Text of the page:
Tesla has acquired Silicon Valley startup DeepScale, Inc., according to a CNBC report. The company, known for developing perceptual system technologies for automated vehicles, should help Elon Musk's vision to turn Tesla electric vehicles into "robotaxis" come to life.
Earlier this year, Musk revealed its plans to launch an autonomous ridesharing network by next year, and DeepScale appears to be an integral part of Tesla's plans. The business move could also help fill the gap left by the departure of several Autopilot engineers who reportedly left over the summer.
At present, Tesla vehicles cannot be called fully autonomous, or Level 4. The Levels of Driving Automation is designed by the Society of Automotive Engineers in which Level 4 means that the vehicle is capable of handling all driving aspects without human intervention.
Tesla cars are currently at Level 2. However, the company's Autopilot feature is considered more advanced than any other car in today's roads. Musk has been vocal of his intentions to improve the company's driver assistance features until it reaches the highest form of automation.
During Tesla's Autonomy Day in April, its CEO revealed that the current line of Tesla vehicles already have the hardware required to make them capable of full self-driving.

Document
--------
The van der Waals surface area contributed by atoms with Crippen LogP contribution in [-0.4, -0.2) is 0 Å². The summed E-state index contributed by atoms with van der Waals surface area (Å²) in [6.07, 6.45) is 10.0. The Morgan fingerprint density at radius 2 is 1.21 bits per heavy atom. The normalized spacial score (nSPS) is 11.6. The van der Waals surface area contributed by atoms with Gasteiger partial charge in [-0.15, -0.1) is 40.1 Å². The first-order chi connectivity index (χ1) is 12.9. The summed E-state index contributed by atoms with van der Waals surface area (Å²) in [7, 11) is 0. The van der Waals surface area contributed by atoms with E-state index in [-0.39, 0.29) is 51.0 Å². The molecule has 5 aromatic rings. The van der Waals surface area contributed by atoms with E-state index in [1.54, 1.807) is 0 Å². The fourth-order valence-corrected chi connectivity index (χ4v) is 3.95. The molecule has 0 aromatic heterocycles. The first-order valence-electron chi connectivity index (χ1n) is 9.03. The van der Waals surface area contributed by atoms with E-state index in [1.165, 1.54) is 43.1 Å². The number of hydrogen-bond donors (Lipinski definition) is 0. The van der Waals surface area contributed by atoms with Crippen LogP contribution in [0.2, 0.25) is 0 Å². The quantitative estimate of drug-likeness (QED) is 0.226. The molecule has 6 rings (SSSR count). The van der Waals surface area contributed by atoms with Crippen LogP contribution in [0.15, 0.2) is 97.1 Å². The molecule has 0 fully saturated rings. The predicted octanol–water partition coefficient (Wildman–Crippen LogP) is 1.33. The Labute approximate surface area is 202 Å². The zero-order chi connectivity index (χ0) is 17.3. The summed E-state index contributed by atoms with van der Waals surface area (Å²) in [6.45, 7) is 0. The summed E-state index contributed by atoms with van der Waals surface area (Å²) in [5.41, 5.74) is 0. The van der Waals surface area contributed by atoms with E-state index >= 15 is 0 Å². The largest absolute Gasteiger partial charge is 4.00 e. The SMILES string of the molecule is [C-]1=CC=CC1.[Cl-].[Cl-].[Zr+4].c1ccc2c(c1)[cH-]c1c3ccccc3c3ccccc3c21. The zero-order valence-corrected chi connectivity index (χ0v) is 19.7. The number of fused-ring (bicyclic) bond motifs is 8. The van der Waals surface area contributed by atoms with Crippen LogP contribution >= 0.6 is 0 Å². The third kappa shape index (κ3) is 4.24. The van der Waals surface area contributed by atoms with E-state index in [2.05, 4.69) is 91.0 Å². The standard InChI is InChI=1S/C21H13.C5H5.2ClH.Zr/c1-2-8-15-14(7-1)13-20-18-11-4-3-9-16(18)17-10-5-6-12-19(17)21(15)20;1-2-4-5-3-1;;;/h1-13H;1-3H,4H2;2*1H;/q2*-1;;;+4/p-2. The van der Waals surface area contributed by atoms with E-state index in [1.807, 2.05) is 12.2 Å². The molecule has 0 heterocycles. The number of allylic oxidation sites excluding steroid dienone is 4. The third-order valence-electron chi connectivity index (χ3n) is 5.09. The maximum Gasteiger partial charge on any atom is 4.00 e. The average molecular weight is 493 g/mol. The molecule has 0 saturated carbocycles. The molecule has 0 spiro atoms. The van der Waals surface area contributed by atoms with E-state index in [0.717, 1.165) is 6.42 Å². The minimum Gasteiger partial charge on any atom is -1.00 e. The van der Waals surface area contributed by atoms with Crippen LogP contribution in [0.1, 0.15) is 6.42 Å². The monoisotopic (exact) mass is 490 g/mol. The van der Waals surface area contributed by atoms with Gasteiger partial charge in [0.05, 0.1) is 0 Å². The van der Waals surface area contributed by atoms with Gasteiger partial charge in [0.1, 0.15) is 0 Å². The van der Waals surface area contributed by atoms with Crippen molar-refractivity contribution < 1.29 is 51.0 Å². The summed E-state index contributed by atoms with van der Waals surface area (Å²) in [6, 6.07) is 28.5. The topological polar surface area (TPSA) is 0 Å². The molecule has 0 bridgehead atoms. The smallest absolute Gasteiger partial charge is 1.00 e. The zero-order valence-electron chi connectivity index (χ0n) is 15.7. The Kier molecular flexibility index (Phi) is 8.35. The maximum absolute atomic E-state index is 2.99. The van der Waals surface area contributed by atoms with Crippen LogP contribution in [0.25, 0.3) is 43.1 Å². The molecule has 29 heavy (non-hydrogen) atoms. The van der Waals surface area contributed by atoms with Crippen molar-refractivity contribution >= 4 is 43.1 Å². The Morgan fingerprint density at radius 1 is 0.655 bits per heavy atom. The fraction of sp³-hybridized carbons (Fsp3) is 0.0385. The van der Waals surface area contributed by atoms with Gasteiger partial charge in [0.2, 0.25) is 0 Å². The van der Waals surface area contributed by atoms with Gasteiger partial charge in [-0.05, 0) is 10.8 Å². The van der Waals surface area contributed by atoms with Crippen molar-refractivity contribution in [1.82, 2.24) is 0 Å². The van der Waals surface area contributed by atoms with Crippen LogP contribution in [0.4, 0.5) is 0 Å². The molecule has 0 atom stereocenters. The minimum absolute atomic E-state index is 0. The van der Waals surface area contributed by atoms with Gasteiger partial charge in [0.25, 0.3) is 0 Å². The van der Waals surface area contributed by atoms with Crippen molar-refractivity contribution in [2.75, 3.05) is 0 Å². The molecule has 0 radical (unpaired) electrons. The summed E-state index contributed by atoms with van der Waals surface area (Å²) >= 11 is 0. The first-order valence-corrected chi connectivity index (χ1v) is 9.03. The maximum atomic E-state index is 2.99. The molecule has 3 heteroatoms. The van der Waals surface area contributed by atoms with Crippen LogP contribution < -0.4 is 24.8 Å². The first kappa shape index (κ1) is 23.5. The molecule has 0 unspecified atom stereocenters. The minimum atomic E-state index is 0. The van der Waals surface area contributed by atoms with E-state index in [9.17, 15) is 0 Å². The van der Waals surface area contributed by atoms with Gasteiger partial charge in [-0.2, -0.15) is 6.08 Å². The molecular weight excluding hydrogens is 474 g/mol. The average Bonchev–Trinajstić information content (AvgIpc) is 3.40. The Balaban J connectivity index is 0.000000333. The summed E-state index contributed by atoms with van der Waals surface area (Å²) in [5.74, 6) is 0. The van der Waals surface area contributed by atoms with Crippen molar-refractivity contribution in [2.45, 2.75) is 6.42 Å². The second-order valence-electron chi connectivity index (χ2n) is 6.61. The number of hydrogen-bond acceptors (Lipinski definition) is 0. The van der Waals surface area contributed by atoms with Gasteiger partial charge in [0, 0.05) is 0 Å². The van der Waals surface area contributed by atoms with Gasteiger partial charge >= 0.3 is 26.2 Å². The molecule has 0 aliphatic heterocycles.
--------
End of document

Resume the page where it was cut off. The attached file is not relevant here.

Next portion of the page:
"All you need to do is improve the software," Musk said.
DeepScale can help improve the accuracy of a vehicle's perception system by utilizing deep neural networks on small, low-cost, automotive-grade processors and sensors. A perception system is responsible for planning, mapping, controlling, and sensing data and interprets it in real time, all of which are essential for autonomous vehicles to operate.
To put it simply, perception systems will help vehicles understand their surroundings.
This week, DeepScale CEO Forrest Iandola announced on Twitter that he has joined Tesla as a senior staff machine learning scientist. He also updated his LinkedIn page.
Previously, the startup raised more than $18 million from a number of investors, including Jerry Yang's AME Cloud Ventures, Code.org co-founder and investor Ali Partovi, Sun Microsystems co-founder Andy Bechtolsheim, Siemens-backed venture fund next47, and Steve Cohen's venture fund Point72.
Apart from DeepScale, Tesla has also acquired at least five other companies, including Maxwell Technologies, SolarCity, and a battery tech startup.